Dealing with Tantrums

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How to Handle Your Child’s Temper

Children are often prone to tantrums, especially between the ages of one and three. Parents need to learn how to manage tantrums effectively. Here are some dos and don’ts when it comes to your child’s tantrums.

Why Toddlers Have Tantrums

Children don’t usually throw tantrums because they feel like it. In fact, tantrums are a result of specific causes. Most often, tantrums are a result of feelings of fear, frustration, or anger that your child cannot verbalise. Children may also have tantrums when they are seeking attention or are uncomfortable, hungry, or tired. Tantrums may include screaming, hitting, whining, stomping, kicking and crying.
How to Deal with Tantrums

When your child throws a tantrum, you should not punish him or her, for example by yelling. On the other hand, neither should you reward such behaviour, for example by caving in to the child’s demands.

Instead, keep your toddler safe by removing him or her from the scene of the tantrum and stay calm.

Some parents say that ignoring tantrums is the best remedy, while others believe that it is better to pick up and sooth the child. Do whatever works for your child. The important thing is to remember at all times that you are the parent and the one in control of the situation.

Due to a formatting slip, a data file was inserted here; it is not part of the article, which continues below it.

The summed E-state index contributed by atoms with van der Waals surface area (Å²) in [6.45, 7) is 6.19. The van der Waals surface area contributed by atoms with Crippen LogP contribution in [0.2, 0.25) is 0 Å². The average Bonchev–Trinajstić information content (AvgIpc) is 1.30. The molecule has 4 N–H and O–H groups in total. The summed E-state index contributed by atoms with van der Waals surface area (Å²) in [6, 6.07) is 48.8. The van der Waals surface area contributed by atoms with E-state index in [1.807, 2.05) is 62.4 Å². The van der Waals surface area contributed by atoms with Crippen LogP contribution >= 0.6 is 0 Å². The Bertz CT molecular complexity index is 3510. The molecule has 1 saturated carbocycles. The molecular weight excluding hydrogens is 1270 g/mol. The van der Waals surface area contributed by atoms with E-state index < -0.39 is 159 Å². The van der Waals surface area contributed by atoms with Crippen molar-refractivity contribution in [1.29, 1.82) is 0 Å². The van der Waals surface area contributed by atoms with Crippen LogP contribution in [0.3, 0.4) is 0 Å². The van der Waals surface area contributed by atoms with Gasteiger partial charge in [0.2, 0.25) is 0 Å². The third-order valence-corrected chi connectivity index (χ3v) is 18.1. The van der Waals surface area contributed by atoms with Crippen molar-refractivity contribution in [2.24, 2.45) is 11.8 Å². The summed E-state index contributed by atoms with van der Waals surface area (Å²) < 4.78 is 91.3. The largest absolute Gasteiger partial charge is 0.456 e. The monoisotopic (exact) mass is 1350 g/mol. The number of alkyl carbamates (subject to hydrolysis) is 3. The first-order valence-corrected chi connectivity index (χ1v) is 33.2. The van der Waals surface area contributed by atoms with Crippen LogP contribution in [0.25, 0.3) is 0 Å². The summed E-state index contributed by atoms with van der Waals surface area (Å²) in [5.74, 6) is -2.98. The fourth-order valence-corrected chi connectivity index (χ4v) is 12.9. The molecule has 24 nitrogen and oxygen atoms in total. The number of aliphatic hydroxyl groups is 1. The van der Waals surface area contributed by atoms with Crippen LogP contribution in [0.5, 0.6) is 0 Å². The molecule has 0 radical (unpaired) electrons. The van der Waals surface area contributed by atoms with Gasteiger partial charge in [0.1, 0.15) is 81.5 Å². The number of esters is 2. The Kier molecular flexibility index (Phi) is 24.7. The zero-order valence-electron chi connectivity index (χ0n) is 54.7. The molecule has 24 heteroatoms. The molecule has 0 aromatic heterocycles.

If your child is throwing a tantrum at home, pick her up and take her to another room. Leave her alone (but don’t lock the room) and wait for her to calm down. If you don’t want to leave her alone, you can stay nearby, without looking at her or reacting in any way. Once she calms down, talk to her about her behaviour and how it is not an acceptable way for her to communicate.
If your child is throwing a tantrum in public, take him away from the public place so that others don’t get annoyed. Once the tantrum is over, talk to him and explain why tantrums are not good. Make sure to explain to your child that his behaviour was bad, not him. Tell your child that the next time he is angry, he should tell you he is angry instead of throwing things around or crying. Repeat this to your child until he understands. 

If you find yourself stuck in a public place when your child is throwing a tantrum and you can’t leave (e.g. on a flight), you’ll have to tolerate the tantrum until it subsides. Don’t let glares from other people embarrass you.

Tantrums are a part of your child’s normal development and should not be a cause for worry. It is, however, important to manage your child’s tantrums because if you don’t, you’re essentially encouraging unreasonable and manipulative behaviour, which your child may carry with him or her into adulthood.

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